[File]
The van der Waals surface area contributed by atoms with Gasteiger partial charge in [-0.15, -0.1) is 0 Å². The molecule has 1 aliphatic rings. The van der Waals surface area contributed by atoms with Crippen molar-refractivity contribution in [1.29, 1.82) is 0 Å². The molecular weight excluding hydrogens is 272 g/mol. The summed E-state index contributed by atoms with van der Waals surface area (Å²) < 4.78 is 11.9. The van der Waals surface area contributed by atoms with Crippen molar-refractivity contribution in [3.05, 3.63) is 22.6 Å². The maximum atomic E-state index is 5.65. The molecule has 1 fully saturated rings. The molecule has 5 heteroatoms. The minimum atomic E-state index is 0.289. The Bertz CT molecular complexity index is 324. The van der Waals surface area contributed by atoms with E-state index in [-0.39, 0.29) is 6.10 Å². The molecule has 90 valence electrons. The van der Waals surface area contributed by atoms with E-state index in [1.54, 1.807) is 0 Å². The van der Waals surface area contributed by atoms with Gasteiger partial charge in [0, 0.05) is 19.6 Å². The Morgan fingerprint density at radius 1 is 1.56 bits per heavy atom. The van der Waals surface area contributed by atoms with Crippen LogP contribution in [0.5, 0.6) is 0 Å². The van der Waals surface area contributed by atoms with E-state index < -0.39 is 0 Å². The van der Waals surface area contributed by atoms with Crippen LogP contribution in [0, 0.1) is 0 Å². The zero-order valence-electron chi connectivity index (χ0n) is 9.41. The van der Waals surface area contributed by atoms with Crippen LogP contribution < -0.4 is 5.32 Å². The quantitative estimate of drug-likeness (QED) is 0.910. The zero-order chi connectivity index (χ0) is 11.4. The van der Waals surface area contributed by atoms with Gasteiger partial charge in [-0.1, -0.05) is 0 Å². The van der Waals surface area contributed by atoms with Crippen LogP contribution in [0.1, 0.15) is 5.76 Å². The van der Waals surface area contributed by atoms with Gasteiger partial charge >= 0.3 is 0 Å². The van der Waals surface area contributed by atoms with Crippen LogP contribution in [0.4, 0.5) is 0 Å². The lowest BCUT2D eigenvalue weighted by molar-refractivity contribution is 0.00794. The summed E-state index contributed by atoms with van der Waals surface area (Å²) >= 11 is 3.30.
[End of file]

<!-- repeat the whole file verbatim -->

The van der Waals surface area contributed by atoms with Gasteiger partial charge in [-0.15, -0.1) is 0 Å². The molecule has 1 aliphatic rings. The van der Waals surface area contributed by atoms with Crippen molar-refractivity contribution in [1.29, 1.82) is 0 Å². The molecular weight excluding hydrogens is 272 g/mol. The summed E-state index contributed by atoms with van der Waals surface area (Å²) < 4.78 is 11.9. The van der Waals surface area contributed by atoms with Crippen molar-refractivity contribution in [3.05, 3.63) is 22.6 Å². The maximum atomic E-state index is 5.65. The molecule has 1 fully saturated rings. The molecule has 5 heteroatoms. The minimum atomic E-state index is 0.289. The Bertz CT molecular complexity index is 324. The van der Waals surface area contributed by atoms with E-state index in [-0.39, 0.29) is 6.10 Å². The molecule has 90 valence electrons. The van der Waals surface area contributed by atoms with E-state index in [1.54, 1.807) is 0 Å². The van der Waals surface area contributed by atoms with Gasteiger partial charge in [0, 0.05) is 19.6 Å². The Morgan fingerprint density at radius 1 is 1.56 bits per heavy atom. The van der Waals surface area contributed by atoms with Crippen LogP contribution in [0.5, 0.6) is 0 Å². The van der Waals surface area contributed by atoms with E-state index < -0.39 is 0 Å². The van der Waals surface area contributed by atoms with Crippen LogP contribution in [0, 0.1) is 0 Å². The zero-order valence-electron chi connectivity index (χ0n) is 9.41. The van der Waals surface area contributed by atoms with Crippen LogP contribution < -0.4 is 5.32 Å². The quantitative estimate of drug-likeness (QED) is 0.910. The zero-order chi connectivity index (χ0) is 11.4. The van der Waals surface area contributed by atoms with Gasteiger partial charge in [-0.1, -0.05) is 0 Å². The van der Waals surface area contributed by atoms with Crippen LogP contribution in [0.1, 0.15) is 5.76 Å². The van der Waals surface area contributed by atoms with Gasteiger partial charge >= 0.3 is 0 Å². The van der Waals surface area contributed by atoms with Crippen LogP contribution in [0.4, 0.5) is 0 Å². The lowest BCUT2D eigenvalue weighted by molar-refractivity contribution is 0.00794. The summed E-state index contributed by atoms with van der Waals surface area (Å²) >= 11 is 3.30.